14.  Encourage integrated public-private grant-investment capital funds for global development. US development agencies should implement a standing investment facility, so that foundations, development finance institutions, and private investors can align the timing and uses of their respective grants and investments. This would provide businesses the right kind of funding at the right stage in their development, and would help to bring in additional private investment.  (Report p. 35)
  15. Review the tax code for targeted opportunities to support impact investments. Congress can provide tax incentives that foster and support investment in, and growth of, U.S. impact initiatives.  In addition, Congress should consider tax-advantaged repatriation of overseas profits to support an impact investing fund in the United States, building from a series of related Congressional proposals enjoying bipartisan support.  (Report p. 35)
  16. Encourage Innovation: Use the influence of Congress, the White House and federal agencies to celebrate impact-oriented entrepreneurs and businesses. Using high-profile annual awards and other tools, shining the federal spotlight on successful impact-oriented organizations is a low-cost and powerful way to challenge entrepreneurs, raise the profile of impact investing within policy circles, inspire participation from high-net-worth individuals, and encourage agency employees to innovate. (Report p. 37)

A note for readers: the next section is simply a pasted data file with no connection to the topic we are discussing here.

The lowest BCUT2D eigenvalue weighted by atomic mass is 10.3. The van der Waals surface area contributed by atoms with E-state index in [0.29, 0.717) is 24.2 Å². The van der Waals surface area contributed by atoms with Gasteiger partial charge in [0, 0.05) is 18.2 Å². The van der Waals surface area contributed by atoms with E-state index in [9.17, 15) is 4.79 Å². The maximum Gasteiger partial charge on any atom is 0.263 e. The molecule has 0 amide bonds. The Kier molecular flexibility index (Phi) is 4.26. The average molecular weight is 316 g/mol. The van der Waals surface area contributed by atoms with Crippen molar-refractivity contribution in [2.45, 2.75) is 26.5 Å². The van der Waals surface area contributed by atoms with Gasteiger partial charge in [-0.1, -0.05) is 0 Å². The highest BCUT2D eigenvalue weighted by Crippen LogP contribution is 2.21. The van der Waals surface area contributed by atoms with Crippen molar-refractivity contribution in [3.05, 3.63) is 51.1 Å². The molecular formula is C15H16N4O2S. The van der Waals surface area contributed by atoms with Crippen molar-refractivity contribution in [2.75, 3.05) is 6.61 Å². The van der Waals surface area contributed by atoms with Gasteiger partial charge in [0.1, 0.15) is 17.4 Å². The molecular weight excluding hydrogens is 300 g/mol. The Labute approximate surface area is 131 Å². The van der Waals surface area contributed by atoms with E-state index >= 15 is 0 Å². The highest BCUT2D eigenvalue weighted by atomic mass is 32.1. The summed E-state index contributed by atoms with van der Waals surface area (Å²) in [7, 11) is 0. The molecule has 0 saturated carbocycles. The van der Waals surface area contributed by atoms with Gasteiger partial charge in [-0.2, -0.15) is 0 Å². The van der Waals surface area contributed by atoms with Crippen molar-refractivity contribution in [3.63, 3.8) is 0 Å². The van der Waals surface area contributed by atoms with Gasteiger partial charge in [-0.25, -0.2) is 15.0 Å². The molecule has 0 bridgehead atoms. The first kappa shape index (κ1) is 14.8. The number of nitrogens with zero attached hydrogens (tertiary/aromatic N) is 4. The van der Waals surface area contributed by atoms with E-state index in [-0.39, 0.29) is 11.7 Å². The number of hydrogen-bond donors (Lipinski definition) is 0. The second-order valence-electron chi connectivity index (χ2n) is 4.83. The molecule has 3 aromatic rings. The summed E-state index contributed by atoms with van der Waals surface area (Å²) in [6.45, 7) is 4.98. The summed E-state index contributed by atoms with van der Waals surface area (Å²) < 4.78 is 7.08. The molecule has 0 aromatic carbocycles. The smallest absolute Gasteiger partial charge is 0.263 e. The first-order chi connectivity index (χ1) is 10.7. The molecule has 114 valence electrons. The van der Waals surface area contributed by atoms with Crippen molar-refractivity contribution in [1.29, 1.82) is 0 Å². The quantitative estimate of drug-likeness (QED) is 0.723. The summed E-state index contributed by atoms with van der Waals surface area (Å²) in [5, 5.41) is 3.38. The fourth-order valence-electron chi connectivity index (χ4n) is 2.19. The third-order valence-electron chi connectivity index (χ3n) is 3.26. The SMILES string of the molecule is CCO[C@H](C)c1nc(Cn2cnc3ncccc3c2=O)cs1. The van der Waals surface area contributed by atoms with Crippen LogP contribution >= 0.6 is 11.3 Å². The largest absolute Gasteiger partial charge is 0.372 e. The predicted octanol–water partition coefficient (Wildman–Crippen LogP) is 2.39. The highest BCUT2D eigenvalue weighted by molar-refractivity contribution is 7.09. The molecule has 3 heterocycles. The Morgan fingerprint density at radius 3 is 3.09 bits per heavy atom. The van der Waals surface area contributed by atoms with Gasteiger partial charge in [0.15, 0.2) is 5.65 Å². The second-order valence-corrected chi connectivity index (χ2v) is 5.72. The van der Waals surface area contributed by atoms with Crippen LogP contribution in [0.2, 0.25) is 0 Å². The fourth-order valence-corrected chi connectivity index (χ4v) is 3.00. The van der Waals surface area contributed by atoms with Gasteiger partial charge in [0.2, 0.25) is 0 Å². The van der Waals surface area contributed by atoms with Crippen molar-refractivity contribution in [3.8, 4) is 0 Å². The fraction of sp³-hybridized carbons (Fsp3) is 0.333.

17. Support the growth and development of field-building intermediaries. Government can play a key role in facilitating the growth of an enabling entrepreneurial ecosystem.  Additional agencies can follow the example of HUD Section 4 grants and USAID’s Partnering to Accelerate Entrepreneurship (PACE) Initiative (Report p. 37)
  18. Endorse a framework for more robust impact measurement and standards. Endorse the framework under development by the Global Task Force on Impact Investment to clarify key elements of a robust impact measurement system— transparency, co-creation, and comprehensiveness – and have relevant US agencies apply this framework to their impact measurement initiatives.   (Report p. 38)
  19.  Replicate innovative data-sharing efforts. Consistent with proprietary, competitive, and legal constraints, US agencies and development finance institutions should seek to publish the maximum amount of transaction-level data possible; begin an interagency effort to create a shared understanding of the cost effectiveness of social interventions by developing a unit-cost database; and replicate existing systems to allow organizations to opt-in for shared due diligence.   (Report p. 40)